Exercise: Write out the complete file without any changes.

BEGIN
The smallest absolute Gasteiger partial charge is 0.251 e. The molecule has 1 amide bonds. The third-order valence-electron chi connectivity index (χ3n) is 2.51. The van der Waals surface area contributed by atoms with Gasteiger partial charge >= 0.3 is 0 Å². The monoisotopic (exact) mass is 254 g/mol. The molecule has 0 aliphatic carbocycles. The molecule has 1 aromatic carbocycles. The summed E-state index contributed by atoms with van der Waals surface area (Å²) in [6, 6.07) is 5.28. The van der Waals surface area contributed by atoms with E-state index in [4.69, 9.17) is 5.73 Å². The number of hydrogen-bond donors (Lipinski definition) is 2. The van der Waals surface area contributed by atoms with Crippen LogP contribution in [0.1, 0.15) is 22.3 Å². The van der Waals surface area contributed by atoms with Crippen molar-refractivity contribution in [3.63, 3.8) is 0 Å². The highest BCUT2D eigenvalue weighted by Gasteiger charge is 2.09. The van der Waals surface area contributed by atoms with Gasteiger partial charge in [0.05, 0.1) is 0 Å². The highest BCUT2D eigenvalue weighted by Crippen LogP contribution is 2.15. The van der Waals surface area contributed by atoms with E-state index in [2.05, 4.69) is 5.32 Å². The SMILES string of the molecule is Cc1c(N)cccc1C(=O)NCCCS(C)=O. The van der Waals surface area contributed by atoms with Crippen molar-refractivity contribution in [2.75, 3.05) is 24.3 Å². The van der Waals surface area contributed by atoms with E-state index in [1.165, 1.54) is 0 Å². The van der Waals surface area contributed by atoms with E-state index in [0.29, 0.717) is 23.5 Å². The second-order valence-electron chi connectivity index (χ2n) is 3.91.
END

The smallest absolute Gasteiger partial charge is 0.251 e. The molecule has 1 amide bonds. The third-order valence-electron chi connectivity index (χ3n) is 2.51. The van der Waals surface area contributed by atoms with Gasteiger partial charge >= 0.3 is 0 Å². The monoisotopic (exact) mass is 254 g/mol. The molecule has 0 aliphatic carbocycles. The molecule has 1 aromatic carbocycles. The summed E-state index contributed by atoms with van der Waals surface area (Å²) in [6, 6.07) is 5.28. The van der Waals surface area contributed by atoms with E-state index in [4.69, 9.17) is 5.73 Å². The number of hydrogen-bond donors (Lipinski definition) is 2. The van der Waals surface area contributed by atoms with Crippen LogP contribution in [0.1, 0.15) is 22.3 Å². The van der Waals surface area contributed by atoms with Crippen molar-refractivity contribution in [3.63, 3.8) is 0 Å². The highest BCUT2D eigenvalue weighted by Gasteiger charge is 2.09. The van der Waals surface area contributed by atoms with Gasteiger partial charge in [0.05, 0.1) is 0 Å². The highest BCUT2D eigenvalue weighted by Crippen LogP contribution is 2.15. The van der Waals surface area contributed by atoms with E-state index in [2.05, 4.69) is 5.32 Å². The SMILES string of the molecule is Cc1c(N)cccc1C(=O)NCCCS(C)=O. The van der Waals surface area contributed by atoms with Crippen molar-refractivity contribution in [2.75, 3.05) is 24.3 Å². The van der Waals surface area contributed by atoms with E-state index in [1.165, 1.54) is 0 Å². The van der Waals surface area contributed by atoms with E-state index in [0.29, 0.717) is 23.5 Å². The second-order valence-electron chi connectivity index (χ2n) is 3.91.